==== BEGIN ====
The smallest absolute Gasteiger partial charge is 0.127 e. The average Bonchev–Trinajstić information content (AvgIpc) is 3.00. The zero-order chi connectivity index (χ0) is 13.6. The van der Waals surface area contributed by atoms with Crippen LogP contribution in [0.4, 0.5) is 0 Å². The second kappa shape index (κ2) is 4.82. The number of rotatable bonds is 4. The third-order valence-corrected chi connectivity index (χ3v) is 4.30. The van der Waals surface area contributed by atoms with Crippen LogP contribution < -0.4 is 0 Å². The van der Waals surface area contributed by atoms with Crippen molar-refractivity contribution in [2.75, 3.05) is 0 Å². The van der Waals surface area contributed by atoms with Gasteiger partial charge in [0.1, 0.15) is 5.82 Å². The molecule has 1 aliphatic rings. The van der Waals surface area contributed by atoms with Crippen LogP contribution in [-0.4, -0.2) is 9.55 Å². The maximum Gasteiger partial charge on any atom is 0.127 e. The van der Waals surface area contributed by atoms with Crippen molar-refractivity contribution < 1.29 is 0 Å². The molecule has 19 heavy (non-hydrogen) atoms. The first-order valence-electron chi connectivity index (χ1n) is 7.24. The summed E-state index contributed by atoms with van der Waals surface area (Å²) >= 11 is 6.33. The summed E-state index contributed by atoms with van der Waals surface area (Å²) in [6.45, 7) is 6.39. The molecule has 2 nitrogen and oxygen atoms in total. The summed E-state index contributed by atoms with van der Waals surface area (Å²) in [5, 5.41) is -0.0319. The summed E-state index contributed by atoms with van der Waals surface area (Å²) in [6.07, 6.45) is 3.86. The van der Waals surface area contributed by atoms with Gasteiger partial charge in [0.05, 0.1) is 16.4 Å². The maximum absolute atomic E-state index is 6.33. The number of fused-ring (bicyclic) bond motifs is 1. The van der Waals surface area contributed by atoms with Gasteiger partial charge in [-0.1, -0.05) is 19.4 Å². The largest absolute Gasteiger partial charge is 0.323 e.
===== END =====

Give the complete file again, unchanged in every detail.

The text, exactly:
The smallest absolute Gasteiger partial charge is 0.127 e. The average Bonchev–Trinajstić information content (AvgIpc) is 3.00. The zero-order chi connectivity index (χ0) is 13.6. The van der Waals surface area contributed by atoms with Crippen LogP contribution in [0.4, 0.5) is 0 Å². The second kappa shape index (κ2) is 4.82. The number of rotatable bonds is 4. The third-order valence-corrected chi connectivity index (χ3v) is 4.30. The van der Waals surface area contributed by atoms with Crippen LogP contribution < -0.4 is 0 Å². The van der Waals surface area contributed by atoms with Crippen molar-refractivity contribution in [2.75, 3.05) is 0 Å². The van der Waals surface area contributed by atoms with Gasteiger partial charge in [0.1, 0.15) is 5.82 Å². The molecule has 1 aliphatic rings. The van der Waals surface area contributed by atoms with Crippen LogP contribution in [-0.4, -0.2) is 9.55 Å². The maximum Gasteiger partial charge on any atom is 0.127 e. The van der Waals surface area contributed by atoms with Crippen molar-refractivity contribution < 1.29 is 0 Å². The molecule has 19 heavy (non-hydrogen) atoms. The first-order valence-electron chi connectivity index (χ1n) is 7.24. The summed E-state index contributed by atoms with van der Waals surface area (Å²) >= 11 is 6.33. The summed E-state index contributed by atoms with van der Waals surface area (Å²) in [6.45, 7) is 6.39. The molecule has 2 nitrogen and oxygen atoms in total. The summed E-state index contributed by atoms with van der Waals surface area (Å²) in [5, 5.41) is -0.0319. The summed E-state index contributed by atoms with van der Waals surface area (Å²) in [6.07, 6.45) is 3.86. The van der Waals surface area contributed by atoms with Gasteiger partial charge in [0.05, 0.1) is 16.4 Å². The maximum absolute atomic E-state index is 6.33. The number of fused-ring (bicyclic) bond motifs is 1. The van der Waals surface area contributed by atoms with Gasteiger partial charge in [-0.1, -0.05) is 19.4 Å². The largest absolute Gasteiger partial charge is 0.323 e.